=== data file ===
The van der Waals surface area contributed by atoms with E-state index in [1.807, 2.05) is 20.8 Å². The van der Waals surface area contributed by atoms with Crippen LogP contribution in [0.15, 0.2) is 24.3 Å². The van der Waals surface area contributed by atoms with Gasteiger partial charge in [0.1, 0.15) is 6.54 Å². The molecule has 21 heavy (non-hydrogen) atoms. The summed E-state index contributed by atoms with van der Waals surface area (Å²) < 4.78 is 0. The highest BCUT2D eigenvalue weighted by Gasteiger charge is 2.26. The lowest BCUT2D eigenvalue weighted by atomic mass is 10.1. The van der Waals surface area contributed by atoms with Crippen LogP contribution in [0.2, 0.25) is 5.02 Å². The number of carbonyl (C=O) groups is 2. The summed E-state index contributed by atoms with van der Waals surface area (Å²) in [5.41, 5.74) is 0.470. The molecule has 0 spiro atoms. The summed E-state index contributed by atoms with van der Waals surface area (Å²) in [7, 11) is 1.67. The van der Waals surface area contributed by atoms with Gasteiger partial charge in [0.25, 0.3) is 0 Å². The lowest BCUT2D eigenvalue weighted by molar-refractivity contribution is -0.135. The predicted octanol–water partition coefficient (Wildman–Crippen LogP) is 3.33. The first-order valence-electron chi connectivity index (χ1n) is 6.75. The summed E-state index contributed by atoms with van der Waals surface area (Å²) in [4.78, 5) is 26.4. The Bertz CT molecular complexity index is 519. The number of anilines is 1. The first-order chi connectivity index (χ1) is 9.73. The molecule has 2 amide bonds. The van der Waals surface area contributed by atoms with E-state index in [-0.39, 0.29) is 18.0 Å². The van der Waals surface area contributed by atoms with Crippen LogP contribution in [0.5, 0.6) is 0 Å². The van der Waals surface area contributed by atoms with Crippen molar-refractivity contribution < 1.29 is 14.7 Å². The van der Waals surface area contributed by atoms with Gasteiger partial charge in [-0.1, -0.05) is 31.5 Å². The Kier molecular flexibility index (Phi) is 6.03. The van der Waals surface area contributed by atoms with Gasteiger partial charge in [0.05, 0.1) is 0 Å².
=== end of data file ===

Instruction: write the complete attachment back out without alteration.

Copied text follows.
The van der Waals surface area contributed by atoms with E-state index in [1.807, 2.05) is 20.8 Å². The van der Waals surface area contributed by atoms with Crippen LogP contribution in [0.15, 0.2) is 24.3 Å². The van der Waals surface area contributed by atoms with Gasteiger partial charge in [0.1, 0.15) is 6.54 Å². The molecule has 21 heavy (non-hydrogen) atoms. The summed E-state index contributed by atoms with van der Waals surface area (Å²) < 4.78 is 0. The highest BCUT2D eigenvalue weighted by Gasteiger charge is 2.26. The lowest BCUT2D eigenvalue weighted by atomic mass is 10.1. The van der Waals surface area contributed by atoms with Crippen LogP contribution in [0.2, 0.25) is 5.02 Å². The number of carbonyl (C=O) groups is 2. The summed E-state index contributed by atoms with van der Waals surface area (Å²) in [5.41, 5.74) is 0.470. The molecule has 0 spiro atoms. The summed E-state index contributed by atoms with van der Waals surface area (Å²) in [7, 11) is 1.67. The van der Waals surface area contributed by atoms with Gasteiger partial charge in [0.25, 0.3) is 0 Å². The lowest BCUT2D eigenvalue weighted by molar-refractivity contribution is -0.135. The predicted octanol–water partition coefficient (Wildman–Crippen LogP) is 3.33. The first-order valence-electron chi connectivity index (χ1n) is 6.75. The summed E-state index contributed by atoms with van der Waals surface area (Å²) in [4.78, 5) is 26.4. The Bertz CT molecular complexity index is 519. The number of anilines is 1. The first-order chi connectivity index (χ1) is 9.73. The molecule has 2 amide bonds. The van der Waals surface area contributed by atoms with E-state index in [-0.39, 0.29) is 18.0 Å². The van der Waals surface area contributed by atoms with Crippen LogP contribution in [0.5, 0.6) is 0 Å². The van der Waals surface area contributed by atoms with Crippen molar-refractivity contribution < 1.29 is 14.7 Å². The van der Waals surface area contributed by atoms with Gasteiger partial charge in [-0.1, -0.05) is 31.5 Å². The Kier molecular flexibility index (Phi) is 6.03. The van der Waals surface area contributed by atoms with Gasteiger partial charge in [0.05, 0.1) is 0 Å².